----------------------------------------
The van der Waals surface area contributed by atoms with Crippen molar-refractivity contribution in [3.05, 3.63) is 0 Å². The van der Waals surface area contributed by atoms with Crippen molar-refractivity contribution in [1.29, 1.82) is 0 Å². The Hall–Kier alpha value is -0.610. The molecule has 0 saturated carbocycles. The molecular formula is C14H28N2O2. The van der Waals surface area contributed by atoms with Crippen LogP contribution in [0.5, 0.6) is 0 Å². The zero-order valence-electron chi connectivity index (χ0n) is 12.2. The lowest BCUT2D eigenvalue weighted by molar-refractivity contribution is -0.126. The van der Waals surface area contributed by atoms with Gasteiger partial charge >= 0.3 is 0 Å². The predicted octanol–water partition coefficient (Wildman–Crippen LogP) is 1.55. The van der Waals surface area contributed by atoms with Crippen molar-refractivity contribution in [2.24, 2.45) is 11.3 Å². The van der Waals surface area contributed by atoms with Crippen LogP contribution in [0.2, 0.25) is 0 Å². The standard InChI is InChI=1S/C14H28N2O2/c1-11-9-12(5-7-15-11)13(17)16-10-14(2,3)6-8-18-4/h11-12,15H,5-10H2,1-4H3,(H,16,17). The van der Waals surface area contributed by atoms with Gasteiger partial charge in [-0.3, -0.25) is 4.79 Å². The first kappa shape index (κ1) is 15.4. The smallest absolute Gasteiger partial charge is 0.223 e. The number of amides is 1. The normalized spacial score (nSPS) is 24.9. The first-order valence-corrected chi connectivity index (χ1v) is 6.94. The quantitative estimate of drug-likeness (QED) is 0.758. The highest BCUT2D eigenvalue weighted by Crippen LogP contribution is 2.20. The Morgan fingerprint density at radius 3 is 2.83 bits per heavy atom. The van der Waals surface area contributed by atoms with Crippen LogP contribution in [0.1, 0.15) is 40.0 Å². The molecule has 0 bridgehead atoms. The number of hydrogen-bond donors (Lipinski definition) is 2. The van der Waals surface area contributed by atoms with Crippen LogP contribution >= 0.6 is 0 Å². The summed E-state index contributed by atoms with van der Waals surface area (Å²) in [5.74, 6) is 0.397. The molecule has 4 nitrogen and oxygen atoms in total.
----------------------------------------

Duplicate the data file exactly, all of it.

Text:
The van der Waals surface area contributed by atoms with Crippen molar-refractivity contribution in [3.05, 3.63) is 0 Å². The van der Waals surface area contributed by atoms with Crippen molar-refractivity contribution in [1.29, 1.82) is 0 Å². The Hall–Kier alpha value is -0.610. The molecule has 0 saturated carbocycles. The molecular formula is C14H28N2O2. The van der Waals surface area contributed by atoms with Crippen LogP contribution in [0.5, 0.6) is 0 Å². The zero-order valence-electron chi connectivity index (χ0n) is 12.2. The lowest BCUT2D eigenvalue weighted by molar-refractivity contribution is -0.126. The van der Waals surface area contributed by atoms with Gasteiger partial charge >= 0.3 is 0 Å². The predicted octanol–water partition coefficient (Wildman–Crippen LogP) is 1.55. The van der Waals surface area contributed by atoms with Crippen molar-refractivity contribution in [2.24, 2.45) is 11.3 Å². The van der Waals surface area contributed by atoms with Crippen LogP contribution in [0.2, 0.25) is 0 Å². The standard InChI is InChI=1S/C14H28N2O2/c1-11-9-12(5-7-15-11)13(17)16-10-14(2,3)6-8-18-4/h11-12,15H,5-10H2,1-4H3,(H,16,17). The van der Waals surface area contributed by atoms with Gasteiger partial charge in [-0.3, -0.25) is 4.79 Å². The first kappa shape index (κ1) is 15.4. The smallest absolute Gasteiger partial charge is 0.223 e. The number of amides is 1. The normalized spacial score (nSPS) is 24.9. The first-order valence-corrected chi connectivity index (χ1v) is 6.94. The quantitative estimate of drug-likeness (QED) is 0.758. The highest BCUT2D eigenvalue weighted by Crippen LogP contribution is 2.20. The Morgan fingerprint density at radius 3 is 2.83 bits per heavy atom. The van der Waals surface area contributed by atoms with Crippen LogP contribution in [0.1, 0.15) is 40.0 Å². The molecule has 0 bridgehead atoms. The number of hydrogen-bond donors (Lipinski definition) is 2. The van der Waals surface area contributed by atoms with Crippen LogP contribution >= 0.6 is 0 Å². The summed E-state index contributed by atoms with van der Waals surface area (Å²) in [5.74, 6) is 0.397. The molecule has 4 nitrogen and oxygen atoms in total.